RT: I do a lot more volume than other people. I don’t like VO2 max intervals and high intensity riding. I like to get out and do the three to four hour rides, mix stuff up while you’re training. I don’t know if it’s just me, but I like the fatigue feeling. Even in the season, I will like to ride four hours that Friday. If I only spend one and a half hours on my bike, I just don’t feel as good, [the legs] feel closed off. I like my time on my bike.
CXM: You looked like a natural [at the Cannondale cyclocross camp], showing juniors lines. Do you ever see yourself as a mentor?
RT: I don’t like giving advice to people unless they ask for it. For [the Juniors], they’re younger, and aren’t necessarily looking for your advice. For them I just like to keep it fun, joke around. Younger riders don’t always think about some of the aspects, such as bike setup, tire pressure. There’s so much going on during a race, and some think that it’s just about riding around, but it’s not. Your brain should be occupied 100%, and when it’s not, you’re going to crash. So it’s about offering advice when you can, but in the end, it should be about having fun.
CXM: What is the biggest value of coming here and being a team?
RT: It’s a good reminder of what you’re doing. Sometimes you can get lost into thinking you’re doing something grand, but this is just about having fun, running around, making things enjoyable.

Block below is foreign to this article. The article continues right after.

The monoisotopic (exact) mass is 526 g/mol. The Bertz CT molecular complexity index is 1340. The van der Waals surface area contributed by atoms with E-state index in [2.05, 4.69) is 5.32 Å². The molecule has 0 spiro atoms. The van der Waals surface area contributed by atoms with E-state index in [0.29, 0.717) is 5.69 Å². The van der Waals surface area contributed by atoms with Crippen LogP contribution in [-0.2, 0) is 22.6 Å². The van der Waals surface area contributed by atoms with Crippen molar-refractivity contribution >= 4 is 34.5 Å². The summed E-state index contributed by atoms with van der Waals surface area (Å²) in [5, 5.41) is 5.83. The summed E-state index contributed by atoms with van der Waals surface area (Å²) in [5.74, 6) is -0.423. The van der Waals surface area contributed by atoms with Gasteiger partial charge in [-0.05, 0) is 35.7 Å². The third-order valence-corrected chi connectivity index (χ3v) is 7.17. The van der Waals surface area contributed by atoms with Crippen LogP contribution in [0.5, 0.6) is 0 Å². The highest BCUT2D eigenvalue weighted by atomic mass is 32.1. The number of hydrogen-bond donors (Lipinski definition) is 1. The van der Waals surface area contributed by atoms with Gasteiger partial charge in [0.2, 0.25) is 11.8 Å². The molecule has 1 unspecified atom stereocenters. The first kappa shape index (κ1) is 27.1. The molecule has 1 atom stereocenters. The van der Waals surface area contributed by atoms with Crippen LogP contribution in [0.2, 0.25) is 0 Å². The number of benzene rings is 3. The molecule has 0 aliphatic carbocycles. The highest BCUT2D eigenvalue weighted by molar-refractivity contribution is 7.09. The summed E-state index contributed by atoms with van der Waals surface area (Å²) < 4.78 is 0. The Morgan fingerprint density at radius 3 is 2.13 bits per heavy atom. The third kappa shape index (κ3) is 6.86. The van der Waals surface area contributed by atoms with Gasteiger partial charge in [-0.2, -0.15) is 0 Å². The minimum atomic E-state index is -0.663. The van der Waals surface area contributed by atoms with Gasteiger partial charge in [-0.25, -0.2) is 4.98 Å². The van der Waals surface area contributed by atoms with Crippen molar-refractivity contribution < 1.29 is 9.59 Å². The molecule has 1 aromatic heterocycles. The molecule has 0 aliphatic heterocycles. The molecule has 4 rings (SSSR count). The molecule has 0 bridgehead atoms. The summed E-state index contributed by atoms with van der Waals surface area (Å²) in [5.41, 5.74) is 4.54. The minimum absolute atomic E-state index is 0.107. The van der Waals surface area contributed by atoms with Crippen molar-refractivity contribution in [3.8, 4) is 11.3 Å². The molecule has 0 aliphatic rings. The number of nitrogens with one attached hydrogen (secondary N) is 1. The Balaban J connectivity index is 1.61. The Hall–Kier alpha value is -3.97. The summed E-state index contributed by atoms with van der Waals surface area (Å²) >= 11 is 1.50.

During the season, [the Juniors] race in the morning, and we race in the afternoon. Many of us are busy doing our thing, and no one has time to sit around and interact, you know joke around. This is such a great way for the team and the kids to get over the nervousness of thinking ‘oh, that’s Tim Johnson, oh it’s Ryan Trebon.’ We are able to put racing aside.
But I think the best part is bringing these kids and showing them what goes on on the other side of the brand and the company. Some of these kids are 14-15, and they get to see the people who do the other work, like the accounting and accounts management. That’s cool enough for me, because some of the people I met are just as [much] cycling fans as product people.
CXM: Absolutely. Thanks for your time, and have a great season.
Stay tuned for more pro rider interviews as we approach the cyclocross season. For a full feature on Tim Johnson, including his approach to his future in cyclocross as well as his ideas on developing talent in the United States, be sure to keep your eye out for the upcoming Issue 30 of the print magazine. Subscribe here.